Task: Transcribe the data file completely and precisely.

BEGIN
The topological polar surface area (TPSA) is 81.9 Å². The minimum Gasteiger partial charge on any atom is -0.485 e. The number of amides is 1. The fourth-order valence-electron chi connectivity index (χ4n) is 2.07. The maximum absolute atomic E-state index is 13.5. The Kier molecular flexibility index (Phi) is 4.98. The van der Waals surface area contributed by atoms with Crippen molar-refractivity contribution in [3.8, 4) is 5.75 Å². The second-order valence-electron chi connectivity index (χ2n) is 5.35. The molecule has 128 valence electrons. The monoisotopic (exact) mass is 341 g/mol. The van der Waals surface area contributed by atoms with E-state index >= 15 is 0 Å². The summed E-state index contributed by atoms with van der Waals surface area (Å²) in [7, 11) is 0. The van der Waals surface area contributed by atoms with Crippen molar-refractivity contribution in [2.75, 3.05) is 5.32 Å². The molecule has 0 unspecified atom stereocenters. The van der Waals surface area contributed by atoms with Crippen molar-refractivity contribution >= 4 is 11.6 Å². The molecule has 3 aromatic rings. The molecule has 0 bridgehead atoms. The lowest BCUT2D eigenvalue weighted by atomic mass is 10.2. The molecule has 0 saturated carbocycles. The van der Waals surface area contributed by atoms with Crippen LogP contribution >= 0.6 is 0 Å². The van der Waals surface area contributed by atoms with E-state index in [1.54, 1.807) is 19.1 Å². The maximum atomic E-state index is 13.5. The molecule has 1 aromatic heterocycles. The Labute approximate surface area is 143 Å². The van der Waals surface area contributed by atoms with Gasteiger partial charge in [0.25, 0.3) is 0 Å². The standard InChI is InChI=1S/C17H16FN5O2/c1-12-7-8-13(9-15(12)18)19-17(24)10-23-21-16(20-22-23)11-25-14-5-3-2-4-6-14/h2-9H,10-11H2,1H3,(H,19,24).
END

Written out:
The topological polar surface area (TPSA) is 81.9 Å². The minimum Gasteiger partial charge on any atom is -0.485 e. The number of amides is 1. The fourth-order valence-electron chi connectivity index (χ4n) is 2.07. The maximum absolute atomic E-state index is 13.5. The Kier molecular flexibility index (Phi) is 4.98. The van der Waals surface area contributed by atoms with Crippen molar-refractivity contribution in [3.8, 4) is 5.75 Å². The second-order valence-electron chi connectivity index (χ2n) is 5.35. The molecule has 128 valence electrons. The monoisotopic (exact) mass is 341 g/mol. The van der Waals surface area contributed by atoms with E-state index >= 15 is 0 Å². The summed E-state index contributed by atoms with van der Waals surface area (Å²) in [7, 11) is 0. The van der Waals surface area contributed by atoms with Crippen molar-refractivity contribution in [2.75, 3.05) is 5.32 Å². The molecule has 0 unspecified atom stereocenters. The van der Waals surface area contributed by atoms with Crippen molar-refractivity contribution >= 4 is 11.6 Å². The molecule has 3 aromatic rings. The molecule has 0 bridgehead atoms. The lowest BCUT2D eigenvalue weighted by atomic mass is 10.2. The molecule has 0 saturated carbocycles. The van der Waals surface area contributed by atoms with Crippen LogP contribution >= 0.6 is 0 Å². The van der Waals surface area contributed by atoms with E-state index in [1.54, 1.807) is 19.1 Å². The maximum atomic E-state index is 13.5. The molecule has 1 aromatic heterocycles. The Labute approximate surface area is 143 Å². The van der Waals surface area contributed by atoms with Gasteiger partial charge in [0.25, 0.3) is 0 Å². The standard InChI is InChI=1S/C17H16FN5O2/c1-12-7-8-13(9-15(12)18)19-17(24)10-23-21-16(20-22-23)11-25-14-5-3-2-4-6-14/h2-9H,10-11H2,1H3,(H,19,24).